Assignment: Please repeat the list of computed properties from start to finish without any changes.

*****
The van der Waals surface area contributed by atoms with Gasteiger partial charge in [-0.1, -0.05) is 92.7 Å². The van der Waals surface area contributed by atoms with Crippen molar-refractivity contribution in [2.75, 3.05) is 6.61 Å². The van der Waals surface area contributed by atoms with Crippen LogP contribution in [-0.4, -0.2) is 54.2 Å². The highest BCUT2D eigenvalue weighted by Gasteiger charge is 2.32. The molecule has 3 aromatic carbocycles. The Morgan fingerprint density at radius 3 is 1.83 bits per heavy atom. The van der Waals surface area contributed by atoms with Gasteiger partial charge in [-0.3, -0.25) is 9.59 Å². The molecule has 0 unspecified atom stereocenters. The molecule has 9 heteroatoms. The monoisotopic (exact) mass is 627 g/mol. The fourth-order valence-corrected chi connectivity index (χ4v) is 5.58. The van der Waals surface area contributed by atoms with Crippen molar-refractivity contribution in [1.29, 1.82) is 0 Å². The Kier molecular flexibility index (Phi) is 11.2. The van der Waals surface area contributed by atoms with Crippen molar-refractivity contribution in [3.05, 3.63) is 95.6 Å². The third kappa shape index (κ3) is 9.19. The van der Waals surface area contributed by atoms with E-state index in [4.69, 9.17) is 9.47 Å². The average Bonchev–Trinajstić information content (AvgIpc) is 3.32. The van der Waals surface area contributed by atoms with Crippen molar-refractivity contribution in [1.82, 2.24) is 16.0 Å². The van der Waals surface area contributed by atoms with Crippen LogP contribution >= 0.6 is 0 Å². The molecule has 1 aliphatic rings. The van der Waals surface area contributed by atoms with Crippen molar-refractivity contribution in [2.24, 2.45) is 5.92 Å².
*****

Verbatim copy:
The van der Waals surface area contributed by atoms with Gasteiger partial charge in [-0.1, -0.05) is 92.7 Å². The van der Waals surface area contributed by atoms with Crippen molar-refractivity contribution in [2.75, 3.05) is 6.61 Å². The van der Waals surface area contributed by atoms with Crippen LogP contribution in [-0.4, -0.2) is 54.2 Å². The highest BCUT2D eigenvalue weighted by Gasteiger charge is 2.32. The molecule has 3 aromatic carbocycles. The Morgan fingerprint density at radius 3 is 1.83 bits per heavy atom. The van der Waals surface area contributed by atoms with Gasteiger partial charge in [-0.3, -0.25) is 9.59 Å². The molecule has 0 unspecified atom stereocenters. The molecule has 9 heteroatoms. The monoisotopic (exact) mass is 627 g/mol. The fourth-order valence-corrected chi connectivity index (χ4v) is 5.58. The van der Waals surface area contributed by atoms with Crippen molar-refractivity contribution in [1.29, 1.82) is 0 Å². The Kier molecular flexibility index (Phi) is 11.2. The van der Waals surface area contributed by atoms with Crippen molar-refractivity contribution in [3.05, 3.63) is 95.6 Å². The third kappa shape index (κ3) is 9.19. The van der Waals surface area contributed by atoms with E-state index in [4.69, 9.17) is 9.47 Å². The average Bonchev–Trinajstić information content (AvgIpc) is 3.32. The van der Waals surface area contributed by atoms with Crippen molar-refractivity contribution in [1.82, 2.24) is 16.0 Å². The van der Waals surface area contributed by atoms with Crippen LogP contribution >= 0.6 is 0 Å². The molecule has 1 aliphatic rings. The van der Waals surface area contributed by atoms with Crippen molar-refractivity contribution in [2.24, 2.45) is 5.92 Å².